Popular posts from this blog

The Garment Sewing Continues

A headline I read online, from one of the local news outlets, caught my attention: "2017 Homicides in Vancouver on the Rise", or something to that effect. Thinking it might be worth reading, I checked it out learning that there have been 17 homicides here in 2017. No wonder a local homicide gets plenty of attention! Contrast that to the 84 so far this year in Orlando, and you'll get a notion why I feel so safe here.

For the record, there are still beautiful leaves to be seen, they have not all fallen, but lots of them sure have. The Japanese Maple trees are outstanding with such intense color it is hard to imagine.
The park workers, on the other hand, are working mighty hard to keep the lawns mostly leaf free.
In spite of the dire weather prediction for the week, we've had no rain until today, and what we are having is very minimal; good news for me as I'm taking Baxter to the vet in about 45 minutes. I'm not wishing it to be true, however, there must be some…

Winter is Coming

Early on in this adventure, I expressed my apprehension to Irene about what it would be like in the winter. Not surprising, having never been through winter as an adult because surely what we have in Orlando is clearly not what people think of when they think of winter. She assured me that it comes on gradually, so I would have time to get used to it. She did not, however, tell me that winter oftentimes, at least in the Pacific Northwest, means fog. How exciting then to experience such dense fog, even if it was kind of spooky and weird. When one gets to be a certain age, having new experiences is just the ticket to keep one on their toes.  I decided I would be remiss if I did not show you one of the most famous sights in Stanley Park, the totem poles, in this instance, shrouded in fog.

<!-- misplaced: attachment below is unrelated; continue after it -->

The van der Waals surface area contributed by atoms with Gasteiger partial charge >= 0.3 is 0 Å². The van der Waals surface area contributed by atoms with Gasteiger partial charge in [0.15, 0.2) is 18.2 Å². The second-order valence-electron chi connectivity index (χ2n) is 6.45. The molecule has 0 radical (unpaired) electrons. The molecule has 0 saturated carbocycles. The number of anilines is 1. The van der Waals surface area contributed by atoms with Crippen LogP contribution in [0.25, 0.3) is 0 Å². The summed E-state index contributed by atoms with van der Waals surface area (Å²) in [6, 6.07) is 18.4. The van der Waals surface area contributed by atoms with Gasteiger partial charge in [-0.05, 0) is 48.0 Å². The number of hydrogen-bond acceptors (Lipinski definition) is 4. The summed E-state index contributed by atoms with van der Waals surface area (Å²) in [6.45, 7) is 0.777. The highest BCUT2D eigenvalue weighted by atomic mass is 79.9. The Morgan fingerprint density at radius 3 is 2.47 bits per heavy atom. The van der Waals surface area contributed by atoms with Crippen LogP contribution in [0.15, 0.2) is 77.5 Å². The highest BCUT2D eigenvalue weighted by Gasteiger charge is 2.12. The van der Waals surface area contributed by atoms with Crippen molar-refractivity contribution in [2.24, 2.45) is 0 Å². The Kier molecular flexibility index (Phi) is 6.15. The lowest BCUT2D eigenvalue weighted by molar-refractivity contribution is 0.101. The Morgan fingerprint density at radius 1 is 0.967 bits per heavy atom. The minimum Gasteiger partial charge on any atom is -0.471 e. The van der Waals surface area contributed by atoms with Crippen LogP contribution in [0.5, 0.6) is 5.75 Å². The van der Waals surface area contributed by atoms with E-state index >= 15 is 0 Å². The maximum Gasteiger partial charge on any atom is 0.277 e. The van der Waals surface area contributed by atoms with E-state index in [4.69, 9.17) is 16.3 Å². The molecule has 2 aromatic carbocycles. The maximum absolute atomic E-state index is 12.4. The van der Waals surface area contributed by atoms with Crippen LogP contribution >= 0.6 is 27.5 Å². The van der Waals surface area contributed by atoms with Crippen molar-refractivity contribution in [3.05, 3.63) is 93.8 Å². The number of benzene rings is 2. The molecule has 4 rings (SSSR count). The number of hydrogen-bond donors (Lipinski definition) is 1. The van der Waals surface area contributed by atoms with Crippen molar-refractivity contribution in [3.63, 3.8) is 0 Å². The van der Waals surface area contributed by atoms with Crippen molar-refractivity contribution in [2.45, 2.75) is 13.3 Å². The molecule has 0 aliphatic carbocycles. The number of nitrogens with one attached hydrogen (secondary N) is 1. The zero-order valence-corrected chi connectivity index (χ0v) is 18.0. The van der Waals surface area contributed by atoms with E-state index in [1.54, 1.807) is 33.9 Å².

The plaque below explains some of their meaning, however, I am somewhat surprised that they have not changed this because using the term Indian is no longer acceptable in Canada. Either Indigenous or Ab…

Oh Baxter, Our Baxter

Just when we thought things could not get any harder with Baxter, they have.
We've managed to live with the wetting inside the house using the trusty "elder dog wrap", or that's what Bruce calls it anyway. Now however, he's begun defecating in the house and it is not good. During Matt and Tom's visit, one day we were gone for a long time, so although we'd hoped he'd wait until we returned, he didn't. That we could understand, however, for several weeks now, when we take him outdoors he goes a smidgen, then, when we are gone, he goes a lot inside, more particularly on the nice big rugs that don't belong to us. Now what?

Well, next we decided to shut him in the bedroom where his bed is located, and that is why I went looking for an additional water bowl so he'd have one handy. At least, in there, the floors are wood. One day, I left without shutting the door and you can guess what happened. It gets worse. He looks so spiffy in the photo abov…